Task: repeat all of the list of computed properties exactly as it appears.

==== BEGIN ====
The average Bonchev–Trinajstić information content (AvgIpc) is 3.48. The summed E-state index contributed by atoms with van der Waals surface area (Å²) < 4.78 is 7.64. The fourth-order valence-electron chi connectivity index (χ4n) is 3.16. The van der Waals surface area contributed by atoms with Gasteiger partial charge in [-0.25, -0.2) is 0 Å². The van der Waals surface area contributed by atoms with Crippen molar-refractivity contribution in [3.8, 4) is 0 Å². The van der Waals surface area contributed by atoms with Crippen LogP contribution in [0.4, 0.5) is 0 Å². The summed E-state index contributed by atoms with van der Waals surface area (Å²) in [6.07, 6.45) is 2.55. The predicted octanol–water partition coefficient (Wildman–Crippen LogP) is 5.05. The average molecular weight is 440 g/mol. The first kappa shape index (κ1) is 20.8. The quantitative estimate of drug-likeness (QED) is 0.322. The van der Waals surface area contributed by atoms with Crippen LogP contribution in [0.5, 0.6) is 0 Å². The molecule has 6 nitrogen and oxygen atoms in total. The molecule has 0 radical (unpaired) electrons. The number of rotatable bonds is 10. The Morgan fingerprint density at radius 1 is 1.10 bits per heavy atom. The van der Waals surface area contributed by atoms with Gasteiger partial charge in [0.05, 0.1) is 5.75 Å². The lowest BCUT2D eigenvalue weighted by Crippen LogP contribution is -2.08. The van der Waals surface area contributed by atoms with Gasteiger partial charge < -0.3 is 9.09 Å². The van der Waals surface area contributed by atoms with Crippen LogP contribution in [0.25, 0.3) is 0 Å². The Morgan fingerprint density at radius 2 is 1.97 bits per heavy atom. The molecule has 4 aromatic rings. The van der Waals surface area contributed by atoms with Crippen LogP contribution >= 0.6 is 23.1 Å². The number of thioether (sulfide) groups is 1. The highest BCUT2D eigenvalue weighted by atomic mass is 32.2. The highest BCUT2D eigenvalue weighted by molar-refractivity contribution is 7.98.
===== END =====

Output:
The average Bonchev–Trinajstić information content (AvgIpc) is 3.48. The summed E-state index contributed by atoms with van der Waals surface area (Å²) < 4.78 is 7.64. The fourth-order valence-electron chi connectivity index (χ4n) is 3.16. The van der Waals surface area contributed by atoms with Gasteiger partial charge in [-0.25, -0.2) is 0 Å². The van der Waals surface area contributed by atoms with Crippen molar-refractivity contribution in [3.8, 4) is 0 Å². The van der Waals surface area contributed by atoms with Crippen LogP contribution in [0.4, 0.5) is 0 Å². The summed E-state index contributed by atoms with van der Waals surface area (Å²) in [6.07, 6.45) is 2.55. The predicted octanol–water partition coefficient (Wildman–Crippen LogP) is 5.05. The average molecular weight is 440 g/mol. The first kappa shape index (κ1) is 20.8. The quantitative estimate of drug-likeness (QED) is 0.322. The van der Waals surface area contributed by atoms with Crippen LogP contribution in [0.5, 0.6) is 0 Å². The molecule has 6 nitrogen and oxygen atoms in total. The molecule has 0 radical (unpaired) electrons. The number of rotatable bonds is 10. The Morgan fingerprint density at radius 1 is 1.10 bits per heavy atom. The van der Waals surface area contributed by atoms with Gasteiger partial charge in [0.05, 0.1) is 5.75 Å². The lowest BCUT2D eigenvalue weighted by Crippen LogP contribution is -2.08. The van der Waals surface area contributed by atoms with Gasteiger partial charge < -0.3 is 9.09 Å². The van der Waals surface area contributed by atoms with Crippen LogP contribution in [0.25, 0.3) is 0 Å². The Morgan fingerprint density at radius 2 is 1.97 bits per heavy atom. The molecule has 4 aromatic rings. The van der Waals surface area contributed by atoms with Crippen LogP contribution >= 0.6 is 23.1 Å². The number of thioether (sulfide) groups is 1. The highest BCUT2D eigenvalue weighted by atomic mass is 32.2. The highest BCUT2D eigenvalue weighted by molar-refractivity contribution is 7.98.